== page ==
EDITORIAL - The other viral epidemic

EDITORIAL - The other viral epidemic

(The Philippine Star) - December 5, 2020 - 12:00am

A virus was spreading, causing disease and death and devastating livelihoods.

This was back in September last year, months before the coronavirus arrived in the Philippines. Vaccination for COVID will begin next week in the United Kingdom and before Christmas in the United States. There is still no vaccine, however, for African swine fever, which continues to wreak havoc on the local hog industry.

As of this week, over 400,000 hogs have been culled nationwide to prevent the further spread of African swine fever, according to the Bureau of Animal Industry. Scientists stress that ASF is not harmful to humans. Officials have also given assurance that the country has enough pork and even ham for Christmas. But swine depopulation to prevent ASF transmission has caused heavy income losses particularly to small-scale backyard hog raisers.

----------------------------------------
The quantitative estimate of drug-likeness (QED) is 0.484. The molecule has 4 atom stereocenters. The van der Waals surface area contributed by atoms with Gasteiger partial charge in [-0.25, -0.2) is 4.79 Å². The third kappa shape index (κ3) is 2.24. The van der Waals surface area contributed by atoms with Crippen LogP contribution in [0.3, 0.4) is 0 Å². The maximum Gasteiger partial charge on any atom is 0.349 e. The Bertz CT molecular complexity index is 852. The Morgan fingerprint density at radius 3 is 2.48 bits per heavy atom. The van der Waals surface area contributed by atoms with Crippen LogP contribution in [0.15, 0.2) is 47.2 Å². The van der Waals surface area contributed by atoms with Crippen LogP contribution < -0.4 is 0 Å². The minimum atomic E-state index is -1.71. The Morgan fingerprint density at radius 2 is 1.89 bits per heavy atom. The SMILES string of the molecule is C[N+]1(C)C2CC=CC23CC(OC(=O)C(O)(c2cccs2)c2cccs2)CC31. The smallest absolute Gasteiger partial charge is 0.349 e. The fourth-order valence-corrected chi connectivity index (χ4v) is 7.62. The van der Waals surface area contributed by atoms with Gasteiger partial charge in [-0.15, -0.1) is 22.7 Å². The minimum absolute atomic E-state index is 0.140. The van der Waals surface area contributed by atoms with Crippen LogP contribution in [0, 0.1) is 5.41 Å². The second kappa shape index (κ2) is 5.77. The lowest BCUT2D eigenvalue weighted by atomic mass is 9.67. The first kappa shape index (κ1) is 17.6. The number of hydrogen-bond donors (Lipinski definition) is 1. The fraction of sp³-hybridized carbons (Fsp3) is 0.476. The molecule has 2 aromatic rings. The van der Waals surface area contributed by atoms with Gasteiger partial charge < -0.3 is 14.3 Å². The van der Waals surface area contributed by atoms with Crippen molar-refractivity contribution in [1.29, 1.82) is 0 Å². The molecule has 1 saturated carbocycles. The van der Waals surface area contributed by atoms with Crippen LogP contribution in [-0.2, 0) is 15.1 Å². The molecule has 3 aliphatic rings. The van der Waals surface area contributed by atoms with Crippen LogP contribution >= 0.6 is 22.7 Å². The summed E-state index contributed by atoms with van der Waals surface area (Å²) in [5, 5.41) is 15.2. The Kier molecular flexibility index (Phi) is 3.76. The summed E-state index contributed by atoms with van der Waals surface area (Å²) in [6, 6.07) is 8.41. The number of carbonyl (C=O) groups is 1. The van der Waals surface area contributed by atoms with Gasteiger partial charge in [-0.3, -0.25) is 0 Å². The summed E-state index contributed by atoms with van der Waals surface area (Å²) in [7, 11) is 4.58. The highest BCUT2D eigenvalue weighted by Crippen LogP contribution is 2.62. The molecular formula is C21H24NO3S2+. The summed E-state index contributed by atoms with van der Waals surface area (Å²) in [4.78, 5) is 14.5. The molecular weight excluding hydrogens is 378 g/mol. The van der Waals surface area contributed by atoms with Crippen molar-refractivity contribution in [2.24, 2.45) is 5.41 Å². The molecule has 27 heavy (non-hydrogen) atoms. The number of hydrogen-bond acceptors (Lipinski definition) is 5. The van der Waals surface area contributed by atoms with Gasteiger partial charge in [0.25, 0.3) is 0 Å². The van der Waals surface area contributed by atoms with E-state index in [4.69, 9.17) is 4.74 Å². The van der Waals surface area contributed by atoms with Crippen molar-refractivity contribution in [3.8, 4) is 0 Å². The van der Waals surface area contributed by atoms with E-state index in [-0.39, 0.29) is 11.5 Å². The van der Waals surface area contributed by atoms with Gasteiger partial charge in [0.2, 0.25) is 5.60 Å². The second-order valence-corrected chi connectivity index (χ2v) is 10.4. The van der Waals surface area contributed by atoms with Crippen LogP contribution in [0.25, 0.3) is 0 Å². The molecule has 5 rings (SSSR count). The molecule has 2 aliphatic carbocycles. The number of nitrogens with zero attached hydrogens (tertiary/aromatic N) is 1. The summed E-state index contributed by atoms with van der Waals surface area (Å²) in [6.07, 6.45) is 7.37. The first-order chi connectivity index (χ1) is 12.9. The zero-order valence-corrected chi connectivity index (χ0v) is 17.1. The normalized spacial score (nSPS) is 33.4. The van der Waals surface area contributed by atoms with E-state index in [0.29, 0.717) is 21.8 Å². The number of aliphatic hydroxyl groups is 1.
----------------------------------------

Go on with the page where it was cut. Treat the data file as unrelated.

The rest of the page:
When carcasses of diseased pigs floated along the Marikina River, allowing the ASF virus to spread last year, national and local government agencies went into emergency mode, restricting the transport of live pigs and pork products, inspecting hog farms for sanitation and possible contamination, banning the feeding of swill to pigs, and imposing health safety protocols for humans handling swine.

Over a year into the outbreak, however, the ASF threat has not been sufficiently contained. With the country preoccupied with COVID-19 and people reassured that the ASF virus cannot jump to humans, the swine fever problem has taken a backseat.

Unless it is decisively addressed, however, more hog raisers could lose their livelihoods. Pork supply could tighten and push prices up. Officials say the 403,206 pigs depopulated so far constitute 3.6 percent of the 11.27-million total hog inventory nationwide. ASF has so far affected hogs in 10 regions, 32 provinces, 378 municipalities and 2,024 barangays.

The disease, now said to be on its third wave, remains centered in Luzon. Agriculture officials attribute the containment to quarantine restrictions imposed to prevent COVID transmission. With restrictions being gradually eased, however, more effort is needed to prevent the virus from spreading to the Visayas. Officials have noted an uptick in ASF infections beginning in September. Even as the country battles COVID, authorities must move quickly to prevent ASF from getting out of control.

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